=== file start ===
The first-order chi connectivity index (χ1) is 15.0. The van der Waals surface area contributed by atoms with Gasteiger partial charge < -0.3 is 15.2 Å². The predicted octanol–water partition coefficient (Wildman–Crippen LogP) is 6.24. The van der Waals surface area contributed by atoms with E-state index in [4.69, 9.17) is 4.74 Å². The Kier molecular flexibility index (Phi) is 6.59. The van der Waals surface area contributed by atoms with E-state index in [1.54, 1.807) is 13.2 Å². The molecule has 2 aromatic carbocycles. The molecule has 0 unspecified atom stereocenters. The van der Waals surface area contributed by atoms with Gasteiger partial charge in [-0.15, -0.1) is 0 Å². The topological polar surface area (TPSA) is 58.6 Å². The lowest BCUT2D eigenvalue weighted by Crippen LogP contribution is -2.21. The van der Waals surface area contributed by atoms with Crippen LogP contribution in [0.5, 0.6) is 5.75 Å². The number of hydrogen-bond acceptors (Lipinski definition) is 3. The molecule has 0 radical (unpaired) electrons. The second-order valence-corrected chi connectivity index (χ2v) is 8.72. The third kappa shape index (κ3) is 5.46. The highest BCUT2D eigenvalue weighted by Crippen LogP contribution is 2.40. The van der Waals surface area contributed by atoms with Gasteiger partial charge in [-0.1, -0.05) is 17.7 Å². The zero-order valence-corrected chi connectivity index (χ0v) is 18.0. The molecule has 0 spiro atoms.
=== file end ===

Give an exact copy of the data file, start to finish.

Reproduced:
The first-order chi connectivity index (χ1) is 15.0. The van der Waals surface area contributed by atoms with Gasteiger partial charge < -0.3 is 15.2 Å². The predicted octanol–water partition coefficient (Wildman–Crippen LogP) is 6.24. The van der Waals surface area contributed by atoms with E-state index in [4.69, 9.17) is 4.74 Å². The Kier molecular flexibility index (Phi) is 6.59. The van der Waals surface area contributed by atoms with E-state index in [1.54, 1.807) is 13.2 Å². The molecule has 2 aromatic carbocycles. The molecule has 0 unspecified atom stereocenters. The van der Waals surface area contributed by atoms with Gasteiger partial charge in [-0.15, -0.1) is 0 Å². The topological polar surface area (TPSA) is 58.6 Å². The lowest BCUT2D eigenvalue weighted by Crippen LogP contribution is -2.21. The van der Waals surface area contributed by atoms with Crippen LogP contribution in [0.5, 0.6) is 5.75 Å². The number of hydrogen-bond acceptors (Lipinski definition) is 3. The molecule has 0 radical (unpaired) electrons. The second-order valence-corrected chi connectivity index (χ2v) is 8.72. The third kappa shape index (κ3) is 5.46. The highest BCUT2D eigenvalue weighted by Crippen LogP contribution is 2.40. The van der Waals surface area contributed by atoms with Gasteiger partial charge in [-0.1, -0.05) is 17.7 Å². The zero-order valence-corrected chi connectivity index (χ0v) is 18.0. The molecule has 0 spiro atoms.